Heat generation is used to bond two or more individual pieces of thermoplastic materials to be joined to form a welding joint, sometimes also called the joint area. Typically, heat is applied at the edges in order to melt the edges of the plastic until the edges can be merged together.
Plastics welding is achieved in three phases, surface preparation, application of heat and pressure and cooling.
Many plastics can be welded such as acrylic or polymethyl methacrylate (PMMA), polycarbonate (PC), polyethylene (PE), polypropylene (PP), polyethylene terephthalate (PETE or PET), polyvinyl Chloride (PVC), acrylonitrile-butadiene-Styrene (ABS).
Considerations include welding equipment such as hot air welding tools, plastic welding rods, extruders etc… and then heating and cooling time, pressure... Included in most plastic welding processes are devices that hold the plastics components together so that a complete bond can be formed as the heat is added to the weld joint.
Plastics welding is used for the joining of plastics pieces but also to repair cracks.
Welding processes for joining plastics are numerous – a selection is listed below.
1. Laser Welding or Laser Beam Welding (LBW)
Also known as Laser Beam Welding (LBW) this welding technique is used to join pieces of thermoplastics using a laser. The laser beam delivers a concentrated heat source permitting narrow and deep welds with high welding rates whilst the two parts are put under pressure.
Speed and precise control are two of its many benefits.
2. Ultrasonic Welding
Ultrasonic plastic welding is a commonly method that has been in use for a long time. It uses the heat generated from high-frequency mechanical motion to join thermoplastics. It happens by transforming high-frequency electrical energy into a high-frequency mechanical movement. You can use ultrasonic welding on almost all plastic material. It is known for being affordable, clean and meeting quality requirements.
3. Hot Gas Welding
A commonly used welding process for the manufacture of smaller items (heat exchangers, chemical and water tanks…), hot gas welding used a specially designed heat gun. The hot air that the gun generates softens the plastic parts to be welded and the plastic filler rod which needs to be of same or comparable plastic material. Also added to the weld joint in addition to the hot gas is a plastic filler material to aid the bonding process.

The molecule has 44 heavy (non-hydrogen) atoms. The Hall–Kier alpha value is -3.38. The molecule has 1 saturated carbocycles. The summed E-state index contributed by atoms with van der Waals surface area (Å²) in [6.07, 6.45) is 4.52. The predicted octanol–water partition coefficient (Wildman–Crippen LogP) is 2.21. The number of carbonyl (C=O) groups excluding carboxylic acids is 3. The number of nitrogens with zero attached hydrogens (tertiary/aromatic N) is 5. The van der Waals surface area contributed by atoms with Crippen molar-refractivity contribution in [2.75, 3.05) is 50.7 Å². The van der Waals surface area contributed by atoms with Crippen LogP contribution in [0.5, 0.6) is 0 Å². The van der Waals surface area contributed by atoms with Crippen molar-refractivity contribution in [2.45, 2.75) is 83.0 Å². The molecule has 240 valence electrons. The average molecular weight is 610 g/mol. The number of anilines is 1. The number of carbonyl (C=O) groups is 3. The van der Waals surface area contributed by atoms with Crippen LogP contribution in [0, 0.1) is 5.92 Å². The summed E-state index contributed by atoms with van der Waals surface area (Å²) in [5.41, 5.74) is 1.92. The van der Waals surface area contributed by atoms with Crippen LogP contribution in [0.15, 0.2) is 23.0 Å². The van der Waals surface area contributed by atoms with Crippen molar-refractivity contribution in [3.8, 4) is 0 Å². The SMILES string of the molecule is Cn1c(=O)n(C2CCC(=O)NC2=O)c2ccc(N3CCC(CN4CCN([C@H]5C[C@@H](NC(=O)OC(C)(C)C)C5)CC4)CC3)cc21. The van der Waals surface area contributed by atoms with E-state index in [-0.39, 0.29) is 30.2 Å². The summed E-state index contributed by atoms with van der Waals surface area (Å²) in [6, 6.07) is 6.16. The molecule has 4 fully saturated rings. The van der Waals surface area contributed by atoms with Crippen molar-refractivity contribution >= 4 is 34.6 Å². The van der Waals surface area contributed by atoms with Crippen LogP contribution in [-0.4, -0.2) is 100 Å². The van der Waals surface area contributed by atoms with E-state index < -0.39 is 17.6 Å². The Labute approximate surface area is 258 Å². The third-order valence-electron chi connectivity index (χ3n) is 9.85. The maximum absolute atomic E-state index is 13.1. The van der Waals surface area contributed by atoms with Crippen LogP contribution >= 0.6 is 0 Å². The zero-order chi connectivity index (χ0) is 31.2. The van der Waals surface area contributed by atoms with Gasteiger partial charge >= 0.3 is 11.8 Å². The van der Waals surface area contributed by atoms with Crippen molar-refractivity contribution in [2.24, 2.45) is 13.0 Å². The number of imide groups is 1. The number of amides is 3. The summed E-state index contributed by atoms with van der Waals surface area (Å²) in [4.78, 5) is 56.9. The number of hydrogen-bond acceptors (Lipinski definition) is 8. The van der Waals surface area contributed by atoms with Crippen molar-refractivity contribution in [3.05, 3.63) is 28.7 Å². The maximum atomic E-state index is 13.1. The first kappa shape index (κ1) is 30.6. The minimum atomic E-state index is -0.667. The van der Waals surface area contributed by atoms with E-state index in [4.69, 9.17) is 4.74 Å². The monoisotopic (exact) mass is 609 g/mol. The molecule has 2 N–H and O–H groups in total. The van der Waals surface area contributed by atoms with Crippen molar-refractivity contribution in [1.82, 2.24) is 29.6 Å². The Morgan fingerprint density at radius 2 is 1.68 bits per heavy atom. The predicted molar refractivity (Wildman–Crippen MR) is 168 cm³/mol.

4. Spin Welding
For the joining of plastic components, spin welding uses surface friction focussed in a circular weld joint. It produces the heat needed for the melting of the surfaces to be joined by spinning one of the parts relative to the other. The two parts are held under a controlled load. When the spinning stops the joint will be left to cool.
It can be used to weld plastic components of big sizes and is a fast process but one of the parts needed to be circular. One of its uses is the sealing of containers.
5. Vibration Welding
Vibration welding, also called linear or friction welding, is when two plastic pieces are connected under pressure. The heat is generated when a vibration is used along the common interface. Compared to hot plate welding, it is much faster and more accurate.
6. Hot Plate Welding
One of the oldest process, this is a thermal welding technique used for joining thermoplastics. In order to melt two surfaces, a heated metal plate is placed against or near and the surfaces are connected together under pressure. This method is simple and produces strong joints in most all thermoplastics so it is commonly used in the mass production or large structures such as plastic pipes of large diameter.
7. Friction Welding
Friction welding of thermoplastics is often employed for joining injection-moulded parts and was established some time ago. It uses friction to produce heat and to join two pieces together. Friction welding delivers many benefits to manufacturing and is often used in the aerospace and automotive industries this technique to join metals and plastics.
8. Frequency Welding
This plastics welding technique, also known as high-frequency welding or radio-frequency welding, uses electromagnetic field to join two plastic parts. The high-frequency electric fields are used to heat the material and pressure is also added to soften and join the two materials together resulting in a strong bond. Polyurethane and PVC are welded with this technique.
Where is it Used?
There are many types of plastic and it is a versatile material used in a wide range of sectors such as packaging, electronics, construction, fabrication, medical, aerospace, automotive and many other industries. When correctly applied, plastics welding can be enormously strong.
Find out more
TWI has a team of plastic welding experts, who have delivered courses for over 20 years both in-house at TWI’s bespoke, purpose-built plastic welder training facility in Middlesbrough, UK, as well as on-site at customer’s premises around the world. We provide courses in pipe welding, fabrication, lining membrane welding, plastic pipe weld inspection and courses for landfill, construction quality assurance (CQA) engineers.
In addition, we can provide specialist courses, including a general introduction to plastics welding, adhesive bonding of plastics and ultrasonic welding. Our training leads to internationally-recognised qualifications that deliver real benefits to industry through the acquisition of new competencies.
Training with us can improve your skills and career progression, and the certification provides verification of your competence to a recognised standard.